Facebook CEO Mark Zuckerberg testified before the US House Committee yesterday where he detailed how the platform works and the steps being taken by the company to ensure the privacy of its users is not affected. The most important agenda of the testimony was to understand steps being taken by Facebook to prevent another Cambridge Analytica style data scraping scandal. Also Read - Facebook Cloud Gaming service now out for Android, Web but iPhone users need to waitAlso Read - New WhatsApp updates coming: Link devices, revised storage UI on iPhones
Also on agenda was how other services owned by Facebook including Instagram and WhatsApp handle user data. In reply to Senator Schatz’s question, Mark Zuckerberg told the committee that Facebook does not see the content of messages being transmitted on WhatsApp and uses end-to-end encryption to secure communication on the messaging platform. Also Read - Facebook will now make money from WhatsApp's in-app purchases
Zuckerberg also clarified that WhatsApp as a platform collects very little information. He added that WhatsApp is a lightweight app because the company need to know little about its user. “We can offer that (WhatsApp) with full encryption, and therefore, we’re not looking — we don’t see the content,” Zuckerberg told Senator Young in reply to a question around privacy.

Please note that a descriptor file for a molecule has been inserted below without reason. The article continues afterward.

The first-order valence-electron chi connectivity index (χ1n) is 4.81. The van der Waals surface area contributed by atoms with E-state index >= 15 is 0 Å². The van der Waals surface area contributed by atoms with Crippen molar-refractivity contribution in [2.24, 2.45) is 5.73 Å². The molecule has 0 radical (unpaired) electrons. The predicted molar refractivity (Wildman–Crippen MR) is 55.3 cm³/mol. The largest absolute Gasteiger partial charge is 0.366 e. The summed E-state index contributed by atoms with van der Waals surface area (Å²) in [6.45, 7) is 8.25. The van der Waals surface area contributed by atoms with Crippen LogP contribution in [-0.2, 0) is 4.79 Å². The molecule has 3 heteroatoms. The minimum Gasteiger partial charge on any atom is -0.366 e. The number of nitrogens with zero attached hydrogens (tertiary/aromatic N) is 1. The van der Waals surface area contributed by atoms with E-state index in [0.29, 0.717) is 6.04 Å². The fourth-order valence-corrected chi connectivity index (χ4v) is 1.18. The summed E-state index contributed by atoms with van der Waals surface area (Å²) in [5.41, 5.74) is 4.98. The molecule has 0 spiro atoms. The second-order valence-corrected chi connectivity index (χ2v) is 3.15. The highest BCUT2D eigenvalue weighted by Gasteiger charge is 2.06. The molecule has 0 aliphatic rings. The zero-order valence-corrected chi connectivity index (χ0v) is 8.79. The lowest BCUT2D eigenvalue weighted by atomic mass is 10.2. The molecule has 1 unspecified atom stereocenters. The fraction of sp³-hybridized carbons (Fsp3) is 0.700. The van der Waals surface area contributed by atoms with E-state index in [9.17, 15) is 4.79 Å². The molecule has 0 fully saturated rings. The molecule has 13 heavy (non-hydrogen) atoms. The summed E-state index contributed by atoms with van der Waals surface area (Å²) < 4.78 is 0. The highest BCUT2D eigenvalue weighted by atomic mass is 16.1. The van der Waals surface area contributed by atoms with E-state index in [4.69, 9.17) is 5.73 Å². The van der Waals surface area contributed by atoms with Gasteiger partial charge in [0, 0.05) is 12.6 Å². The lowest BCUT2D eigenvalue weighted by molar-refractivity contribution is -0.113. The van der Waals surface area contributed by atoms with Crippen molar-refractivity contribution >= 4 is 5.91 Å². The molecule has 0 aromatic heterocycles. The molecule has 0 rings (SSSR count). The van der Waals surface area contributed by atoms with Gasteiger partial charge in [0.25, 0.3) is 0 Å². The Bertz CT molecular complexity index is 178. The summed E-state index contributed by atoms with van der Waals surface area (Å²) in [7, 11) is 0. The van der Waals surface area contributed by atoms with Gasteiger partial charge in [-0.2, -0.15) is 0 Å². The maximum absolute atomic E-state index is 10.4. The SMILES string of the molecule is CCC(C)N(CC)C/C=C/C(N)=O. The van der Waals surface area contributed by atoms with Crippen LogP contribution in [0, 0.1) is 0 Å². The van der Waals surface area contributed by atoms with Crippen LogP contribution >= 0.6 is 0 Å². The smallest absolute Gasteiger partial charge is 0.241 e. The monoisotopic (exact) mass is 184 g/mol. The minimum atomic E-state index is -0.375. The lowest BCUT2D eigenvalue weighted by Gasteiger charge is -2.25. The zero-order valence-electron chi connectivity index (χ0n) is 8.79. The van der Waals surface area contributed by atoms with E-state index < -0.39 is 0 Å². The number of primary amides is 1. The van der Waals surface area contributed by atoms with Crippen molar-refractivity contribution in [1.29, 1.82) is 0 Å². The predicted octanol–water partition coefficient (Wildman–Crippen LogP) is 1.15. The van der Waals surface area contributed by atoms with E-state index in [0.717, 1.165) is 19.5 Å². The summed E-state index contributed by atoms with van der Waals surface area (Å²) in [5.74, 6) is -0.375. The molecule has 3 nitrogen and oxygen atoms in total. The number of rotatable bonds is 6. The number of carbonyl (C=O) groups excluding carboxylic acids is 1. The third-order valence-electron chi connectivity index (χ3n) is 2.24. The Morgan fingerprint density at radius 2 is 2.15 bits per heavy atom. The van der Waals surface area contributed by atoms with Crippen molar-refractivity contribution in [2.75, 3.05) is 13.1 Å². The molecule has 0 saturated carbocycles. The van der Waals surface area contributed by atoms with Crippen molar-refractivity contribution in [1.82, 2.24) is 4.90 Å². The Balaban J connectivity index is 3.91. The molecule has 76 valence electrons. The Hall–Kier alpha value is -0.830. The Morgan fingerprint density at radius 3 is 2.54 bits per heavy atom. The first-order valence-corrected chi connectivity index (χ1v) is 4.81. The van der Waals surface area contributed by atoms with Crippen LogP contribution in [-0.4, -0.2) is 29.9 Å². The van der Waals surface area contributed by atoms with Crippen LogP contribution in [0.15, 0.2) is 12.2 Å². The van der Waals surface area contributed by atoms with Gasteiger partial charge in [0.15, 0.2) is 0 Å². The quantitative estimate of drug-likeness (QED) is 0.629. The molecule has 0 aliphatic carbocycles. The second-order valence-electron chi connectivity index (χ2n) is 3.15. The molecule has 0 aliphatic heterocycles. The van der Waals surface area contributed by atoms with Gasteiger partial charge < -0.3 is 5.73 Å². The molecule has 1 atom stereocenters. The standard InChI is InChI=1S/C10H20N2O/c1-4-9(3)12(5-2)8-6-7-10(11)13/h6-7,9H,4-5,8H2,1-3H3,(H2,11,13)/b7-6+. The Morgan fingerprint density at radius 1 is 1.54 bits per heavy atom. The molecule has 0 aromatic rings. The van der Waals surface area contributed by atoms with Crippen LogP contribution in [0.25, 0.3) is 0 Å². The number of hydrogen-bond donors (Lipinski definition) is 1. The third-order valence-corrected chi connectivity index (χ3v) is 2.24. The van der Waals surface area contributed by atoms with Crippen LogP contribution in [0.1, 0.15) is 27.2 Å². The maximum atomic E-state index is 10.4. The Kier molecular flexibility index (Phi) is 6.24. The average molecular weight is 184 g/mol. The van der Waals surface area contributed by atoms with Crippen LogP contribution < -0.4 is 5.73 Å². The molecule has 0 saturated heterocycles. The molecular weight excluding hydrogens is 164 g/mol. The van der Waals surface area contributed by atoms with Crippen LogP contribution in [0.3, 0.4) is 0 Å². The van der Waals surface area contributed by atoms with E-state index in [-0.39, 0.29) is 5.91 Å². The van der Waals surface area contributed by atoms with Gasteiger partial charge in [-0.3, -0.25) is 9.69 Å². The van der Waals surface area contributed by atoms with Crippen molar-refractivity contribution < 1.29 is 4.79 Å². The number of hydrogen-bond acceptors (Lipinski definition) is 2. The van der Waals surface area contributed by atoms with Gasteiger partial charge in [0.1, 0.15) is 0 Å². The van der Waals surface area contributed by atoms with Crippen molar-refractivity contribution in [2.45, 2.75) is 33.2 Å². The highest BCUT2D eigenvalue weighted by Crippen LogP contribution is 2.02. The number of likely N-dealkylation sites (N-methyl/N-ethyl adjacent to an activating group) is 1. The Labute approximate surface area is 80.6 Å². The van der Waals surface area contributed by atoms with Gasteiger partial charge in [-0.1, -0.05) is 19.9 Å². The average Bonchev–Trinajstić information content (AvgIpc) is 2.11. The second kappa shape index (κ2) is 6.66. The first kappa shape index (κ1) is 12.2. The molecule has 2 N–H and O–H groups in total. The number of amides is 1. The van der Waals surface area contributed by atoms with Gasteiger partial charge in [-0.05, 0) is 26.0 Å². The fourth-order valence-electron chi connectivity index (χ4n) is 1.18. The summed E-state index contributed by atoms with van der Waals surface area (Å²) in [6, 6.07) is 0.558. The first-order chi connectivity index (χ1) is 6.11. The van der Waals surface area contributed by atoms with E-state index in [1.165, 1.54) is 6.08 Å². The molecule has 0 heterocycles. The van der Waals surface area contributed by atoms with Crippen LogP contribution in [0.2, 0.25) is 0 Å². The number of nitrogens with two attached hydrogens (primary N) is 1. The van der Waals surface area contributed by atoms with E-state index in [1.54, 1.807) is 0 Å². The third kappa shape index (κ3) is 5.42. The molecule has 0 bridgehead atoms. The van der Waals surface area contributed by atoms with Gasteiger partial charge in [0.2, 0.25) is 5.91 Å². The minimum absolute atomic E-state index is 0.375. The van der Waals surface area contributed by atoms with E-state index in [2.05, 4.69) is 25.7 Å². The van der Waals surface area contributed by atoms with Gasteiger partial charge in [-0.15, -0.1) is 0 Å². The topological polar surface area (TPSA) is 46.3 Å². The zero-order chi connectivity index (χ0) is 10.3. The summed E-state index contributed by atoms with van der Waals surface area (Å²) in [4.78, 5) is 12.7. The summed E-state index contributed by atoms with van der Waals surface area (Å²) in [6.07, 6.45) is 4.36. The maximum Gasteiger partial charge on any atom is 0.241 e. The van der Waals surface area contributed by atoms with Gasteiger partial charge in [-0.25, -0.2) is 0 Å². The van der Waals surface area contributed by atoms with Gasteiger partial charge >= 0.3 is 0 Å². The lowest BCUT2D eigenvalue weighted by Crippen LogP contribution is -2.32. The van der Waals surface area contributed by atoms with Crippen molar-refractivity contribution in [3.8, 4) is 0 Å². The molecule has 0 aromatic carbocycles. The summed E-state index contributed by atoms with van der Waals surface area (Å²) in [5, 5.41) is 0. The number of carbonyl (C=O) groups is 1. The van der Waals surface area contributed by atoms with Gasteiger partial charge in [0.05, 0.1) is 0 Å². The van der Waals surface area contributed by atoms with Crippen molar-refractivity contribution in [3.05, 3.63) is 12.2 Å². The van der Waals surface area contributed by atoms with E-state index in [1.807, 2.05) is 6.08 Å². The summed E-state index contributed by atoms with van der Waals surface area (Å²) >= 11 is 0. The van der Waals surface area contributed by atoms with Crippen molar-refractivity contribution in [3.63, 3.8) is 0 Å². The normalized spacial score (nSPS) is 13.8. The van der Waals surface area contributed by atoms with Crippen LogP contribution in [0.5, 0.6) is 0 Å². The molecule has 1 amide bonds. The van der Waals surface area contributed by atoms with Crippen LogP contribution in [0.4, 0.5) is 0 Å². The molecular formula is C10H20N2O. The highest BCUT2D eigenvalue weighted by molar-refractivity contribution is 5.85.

In addition to clarifying WhatsApp’s data policy, Zuckerberg said that Facebook does not listen to its users through microphone on their mobile and has a strict policy in place to ensure developers do not scrape user data in the future. He also added that the system has gotten better at limiting the spread of fake information, especially during elections.
2018 is an important year for the whole world. Several countries like India, Pakistan will have elections. We’ll do everything possible to ensure these elections are safe,” Zuckerberg said in the joint hearing of the Senate Judiciary and Commerce Committees.
Earlier, Zuckerberg testified with details on how his platform connects people around the world and how they feel let down by the company after the Cambridge Analytica scandal. “It was my mistake, and I’m sorry. I started Facebook, I run it, and I’m responsible for what happens here,” he told the committee.
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With the testimony and hearing at Capitol Hill yesterday, Mark Zuckerberg did show a mature side of him and illustrated plans to combat data abuse in the immediate future. He also confirmed that Facebook will add more people to its security team to flag and remove bad content from the platform. He also suggested that Facebook is in favor of meaningful regulation as senators feel that the social media giant has too much power to go unregulated.